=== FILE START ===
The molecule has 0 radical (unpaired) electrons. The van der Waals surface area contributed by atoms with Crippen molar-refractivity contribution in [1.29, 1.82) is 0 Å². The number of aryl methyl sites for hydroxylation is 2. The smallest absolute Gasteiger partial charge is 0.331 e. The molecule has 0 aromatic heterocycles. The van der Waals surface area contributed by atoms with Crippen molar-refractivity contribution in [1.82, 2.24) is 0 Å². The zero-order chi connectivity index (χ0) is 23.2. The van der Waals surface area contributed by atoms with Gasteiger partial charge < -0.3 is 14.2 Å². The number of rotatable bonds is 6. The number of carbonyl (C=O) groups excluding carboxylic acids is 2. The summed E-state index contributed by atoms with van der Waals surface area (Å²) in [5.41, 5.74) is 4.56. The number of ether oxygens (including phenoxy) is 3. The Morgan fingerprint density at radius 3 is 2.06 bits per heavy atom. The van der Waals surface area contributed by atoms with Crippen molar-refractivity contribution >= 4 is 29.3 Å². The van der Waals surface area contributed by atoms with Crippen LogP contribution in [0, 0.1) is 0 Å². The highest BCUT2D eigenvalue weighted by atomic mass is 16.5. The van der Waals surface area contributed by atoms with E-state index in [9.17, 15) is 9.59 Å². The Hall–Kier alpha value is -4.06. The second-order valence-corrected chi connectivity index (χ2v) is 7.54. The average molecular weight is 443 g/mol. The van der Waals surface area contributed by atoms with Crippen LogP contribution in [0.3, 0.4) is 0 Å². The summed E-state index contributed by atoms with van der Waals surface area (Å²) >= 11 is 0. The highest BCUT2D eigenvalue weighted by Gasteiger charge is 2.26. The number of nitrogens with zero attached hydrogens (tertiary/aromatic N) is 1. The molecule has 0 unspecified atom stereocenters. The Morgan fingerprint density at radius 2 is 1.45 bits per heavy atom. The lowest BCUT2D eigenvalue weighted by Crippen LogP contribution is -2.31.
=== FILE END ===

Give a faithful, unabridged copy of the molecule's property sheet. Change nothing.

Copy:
The molecule has 0 radical (unpaired) electrons. The van der Waals surface area contributed by atoms with Crippen molar-refractivity contribution in [1.29, 1.82) is 0 Å². The number of aryl methyl sites for hydroxylation is 2. The smallest absolute Gasteiger partial charge is 0.331 e. The molecule has 0 aromatic heterocycles. The van der Waals surface area contributed by atoms with Crippen molar-refractivity contribution in [1.82, 2.24) is 0 Å². The zero-order chi connectivity index (χ0) is 23.2. The van der Waals surface area contributed by atoms with Gasteiger partial charge < -0.3 is 14.2 Å². The number of rotatable bonds is 6. The number of carbonyl (C=O) groups excluding carboxylic acids is 2. The summed E-state index contributed by atoms with van der Waals surface area (Å²) in [5.41, 5.74) is 4.56. The number of ether oxygens (including phenoxy) is 3. The Morgan fingerprint density at radius 3 is 2.06 bits per heavy atom. The van der Waals surface area contributed by atoms with Crippen molar-refractivity contribution >= 4 is 29.3 Å². The van der Waals surface area contributed by atoms with Crippen LogP contribution in [0, 0.1) is 0 Å². The highest BCUT2D eigenvalue weighted by atomic mass is 16.5. The van der Waals surface area contributed by atoms with E-state index in [9.17, 15) is 9.59 Å². The Hall–Kier alpha value is -4.06. The second-order valence-corrected chi connectivity index (χ2v) is 7.54. The average molecular weight is 443 g/mol. The van der Waals surface area contributed by atoms with Crippen LogP contribution in [0.3, 0.4) is 0 Å². The summed E-state index contributed by atoms with van der Waals surface area (Å²) >= 11 is 0. The highest BCUT2D eigenvalue weighted by Gasteiger charge is 2.26. The number of nitrogens with zero attached hydrogens (tertiary/aromatic N) is 1. The molecule has 0 unspecified atom stereocenters. The Morgan fingerprint density at radius 2 is 1.45 bits per heavy atom. The lowest BCUT2D eigenvalue weighted by Crippen LogP contribution is -2.31.